18 September 2006


With the water heater situation resolved I'm back to work re-finishing the floor.

A couple of stumbling blocks with the sander...The bolt I'm using to hold the pads and sandpaper on kept coming un-done because of the rotation of the sander. I tried for a couple of days to find a 'Left-Hand' threaded nut and bolt (one where the threads are reversed so it would tighten in stead of loosen as the sander spins) but was unable to find one. So I came up with my own solution, I drilled a small hole in the bolt and put a cotter pin through it and it's been holding the nut on perfectly. Unfortunately, the next little roadblock happened as I used the machine and the blue pad began to squish down some...As it did the end of the bolt began to come into contact with the floor - not good! So I ground it down a little with my dremel tool and put on a new pad. When I go to the next sandpaper grit I'm going to try doubling up the blue pads under the sandpaper to see if that adds enough height to solve the problem. My next step, if that doesn't work, will be cutting the bolt shorter and drilling a new cotter pin hole but I hope it doesn't come to that as it will make it a lot more difficult to screw on the nut.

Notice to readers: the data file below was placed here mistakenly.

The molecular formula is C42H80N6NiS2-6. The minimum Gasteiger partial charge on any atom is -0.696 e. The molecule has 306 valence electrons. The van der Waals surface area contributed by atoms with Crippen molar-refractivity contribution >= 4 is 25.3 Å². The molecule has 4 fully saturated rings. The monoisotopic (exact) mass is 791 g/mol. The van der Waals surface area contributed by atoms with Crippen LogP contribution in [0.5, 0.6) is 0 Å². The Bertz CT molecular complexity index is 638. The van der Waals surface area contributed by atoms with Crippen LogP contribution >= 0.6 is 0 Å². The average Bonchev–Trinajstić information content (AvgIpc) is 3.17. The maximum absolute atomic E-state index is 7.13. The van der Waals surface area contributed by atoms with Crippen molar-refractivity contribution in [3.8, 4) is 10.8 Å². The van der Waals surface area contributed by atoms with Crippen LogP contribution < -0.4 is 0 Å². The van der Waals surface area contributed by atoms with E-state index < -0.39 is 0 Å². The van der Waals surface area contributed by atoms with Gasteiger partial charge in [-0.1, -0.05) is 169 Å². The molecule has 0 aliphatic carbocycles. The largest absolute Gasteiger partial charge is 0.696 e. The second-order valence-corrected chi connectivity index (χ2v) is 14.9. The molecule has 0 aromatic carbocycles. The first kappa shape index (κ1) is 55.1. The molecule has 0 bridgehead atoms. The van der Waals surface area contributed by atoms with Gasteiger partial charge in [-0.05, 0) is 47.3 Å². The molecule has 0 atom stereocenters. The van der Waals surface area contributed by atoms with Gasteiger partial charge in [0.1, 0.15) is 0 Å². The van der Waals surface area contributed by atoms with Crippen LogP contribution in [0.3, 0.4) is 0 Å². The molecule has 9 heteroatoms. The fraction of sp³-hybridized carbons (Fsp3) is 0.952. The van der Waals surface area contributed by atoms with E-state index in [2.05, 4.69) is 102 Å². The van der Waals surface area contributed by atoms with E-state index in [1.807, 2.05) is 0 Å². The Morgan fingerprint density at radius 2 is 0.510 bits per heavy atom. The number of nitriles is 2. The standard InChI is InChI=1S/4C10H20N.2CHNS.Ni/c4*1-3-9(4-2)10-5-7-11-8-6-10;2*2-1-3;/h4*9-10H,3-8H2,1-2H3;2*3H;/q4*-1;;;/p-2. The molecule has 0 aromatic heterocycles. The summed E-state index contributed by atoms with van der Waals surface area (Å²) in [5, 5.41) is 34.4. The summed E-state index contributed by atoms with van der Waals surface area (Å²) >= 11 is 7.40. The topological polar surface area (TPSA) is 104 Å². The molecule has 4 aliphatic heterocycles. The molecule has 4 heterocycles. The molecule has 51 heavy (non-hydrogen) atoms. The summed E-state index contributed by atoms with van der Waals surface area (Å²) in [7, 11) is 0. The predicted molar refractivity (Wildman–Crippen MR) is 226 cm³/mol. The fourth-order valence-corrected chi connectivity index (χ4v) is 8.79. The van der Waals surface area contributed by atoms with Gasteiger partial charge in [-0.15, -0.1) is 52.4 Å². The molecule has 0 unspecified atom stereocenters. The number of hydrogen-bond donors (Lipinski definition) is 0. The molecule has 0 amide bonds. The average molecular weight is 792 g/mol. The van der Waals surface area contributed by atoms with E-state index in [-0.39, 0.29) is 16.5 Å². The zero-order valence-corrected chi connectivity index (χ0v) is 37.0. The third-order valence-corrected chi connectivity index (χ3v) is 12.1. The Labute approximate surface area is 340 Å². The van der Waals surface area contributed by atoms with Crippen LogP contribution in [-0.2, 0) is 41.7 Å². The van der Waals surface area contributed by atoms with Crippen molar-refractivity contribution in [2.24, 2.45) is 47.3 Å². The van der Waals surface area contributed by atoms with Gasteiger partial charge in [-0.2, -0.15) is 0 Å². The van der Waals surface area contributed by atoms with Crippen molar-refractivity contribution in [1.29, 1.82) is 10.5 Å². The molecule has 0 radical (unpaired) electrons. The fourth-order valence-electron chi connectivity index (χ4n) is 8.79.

But...As you can see here, I have been making some good progress on the floor even with all the problems.

The most difficult part of the sanding so far has been the removal of the old finish. Not sure exactly what it is, I'm assuming some type of varnish. The sander scrapes it off pretty well but it keeps making huge sticky chunks both on the sandpaper and on the floor. When the chunks get thick on the sandpaper it stops spinning as they 'glue' it down to the floor. I have to constantly stop the machine, flip it over and pick the chunks off because they also get so thick the sandpaper is riding on them and not contacting the floor.

These are the chunks when they stick to the floor:

And here they are after I chip them off of the sandpaper:

Overall though...I think it's going pretty well and I'm learning enough in the process that I think the subsequent floors (I have (at least) 4 more rooms to go after this one) will go a lot more smoothly (and faster).


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